Advancing Australian fare

There are many traditional ‘Aussie' foods that we romantically think of as defining us as Australians

As we approach another Australia Day, it's a good time to reflect on our Australian food heritage. We have many iconic food items that we view as "typical" Aussie fare such as Anzac biscuits, lamingtons, Vegemite, pavlova, damper, billy tea and barbequed goodies like snags with caramelised onions (and tomato sauce, of course!). But could any of these food items truly be considered a contender for our national dish?

I remember many years ago when one of my students asked what was the Australian National Dish. I replied with "salted beef, dry bread and a ‘swig' of creek water".

After a look of total confusion I explained that we started out as a colony of the British Empire which is where our culinary roots lie.

Let's look back

When the first fleet came to Australia in 1788, they arrived with supplies they thought would sustain the small population. Things like seeds and livestock were brought so that farms could be established. Unfortunately this proved quite a challenge as the climate was harsh, rainfall was minimal and arable land was hard to find. Starvation suddenly became a real possibility. Meanwhile, the native Australians looked fit and well nourished. They knew the secrets of hunting, gathering and land management, eating native plants, nuts and berries.

Soon the new settlers began to supplement their diets with the same types of food that the natives ate. Driven by curiosity and necessity, they tried emu, kangaroo, lizards, snakes and seafood. The meats were boiled up and stewed until dry and stringy, or just thrown onto the open fires (which may have been the beginning of our love affair with the barbeque).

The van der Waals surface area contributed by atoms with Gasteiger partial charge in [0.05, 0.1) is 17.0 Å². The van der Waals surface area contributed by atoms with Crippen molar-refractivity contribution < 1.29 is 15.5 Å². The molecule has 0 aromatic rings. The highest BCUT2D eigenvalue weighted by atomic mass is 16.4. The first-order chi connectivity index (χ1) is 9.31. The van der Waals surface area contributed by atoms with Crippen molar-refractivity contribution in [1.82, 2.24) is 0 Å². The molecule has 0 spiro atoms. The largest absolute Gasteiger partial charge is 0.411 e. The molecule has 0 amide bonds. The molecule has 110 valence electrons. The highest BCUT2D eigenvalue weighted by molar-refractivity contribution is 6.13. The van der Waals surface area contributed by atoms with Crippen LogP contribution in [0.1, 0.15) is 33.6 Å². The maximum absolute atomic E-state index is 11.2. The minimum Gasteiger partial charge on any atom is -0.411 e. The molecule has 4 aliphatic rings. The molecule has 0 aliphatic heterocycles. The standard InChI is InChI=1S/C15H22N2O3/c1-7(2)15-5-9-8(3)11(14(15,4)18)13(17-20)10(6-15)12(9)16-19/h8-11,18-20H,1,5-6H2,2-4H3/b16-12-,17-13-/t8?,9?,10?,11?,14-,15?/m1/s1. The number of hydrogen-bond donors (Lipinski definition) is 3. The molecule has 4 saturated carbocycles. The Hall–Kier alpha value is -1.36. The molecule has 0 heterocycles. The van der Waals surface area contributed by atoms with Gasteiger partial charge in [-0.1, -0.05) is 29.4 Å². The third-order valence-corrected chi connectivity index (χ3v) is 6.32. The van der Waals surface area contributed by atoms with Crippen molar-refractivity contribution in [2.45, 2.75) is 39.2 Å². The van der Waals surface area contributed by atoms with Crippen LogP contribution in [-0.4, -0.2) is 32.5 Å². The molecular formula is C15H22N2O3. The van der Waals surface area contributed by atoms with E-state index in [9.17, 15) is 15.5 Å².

Mostly however, the early settlers raised European herds and crops. As there was no refrigeration, salting and drying the meats was common to help with the preservation process.

And there was always flour, tea and sugar. These items were brought over on the supply vessels, so damper became a local favourite, especially when washed down with billy tea.

As migration to the young colony increased, so too did its diet, evolving to include many different types of food from around the world.

The gold rush

The gold rush of the 1850's brought many migrants seeking their fortune. For the Chinese in particular, ‘gold fever' was a huge motivation to come to our shores. So the first Chinese foods started to appear in the gold fields around Bendigo and Ballarat, then spread to other regions such as Bathurst, Sofala and Hill End. This is why any regional town or city in Australia has a Chinese restaurant.


Around the same time as the Chinese migration in the 1850s, immigrants from Germany were settling in the Barossa Valley in South Australia. The Germans brought with them the sausages and various other small goods that comprised their diet. Our love of the humble ‘snag' may have taken shape from this development.

A national dish?

A blog post of this size can't even touch on the many cultures and varieties of foods that modern Australia can cite as influences. There just isn't enough space. So what could be considered our national dish?

In my opinion, there are many traditional ‘Aussie' foods that we romantically think of as defining us as Australians. Adding to the above list I now include the following:

  • barbequed meats (especially lamb chops and sausages)
  • meat pies
  • roast leg of lamb with the English-inspired roasted vegetable and gravy
  • What would you add to this list? What do you think of as being ‘traditional' Aussie fare?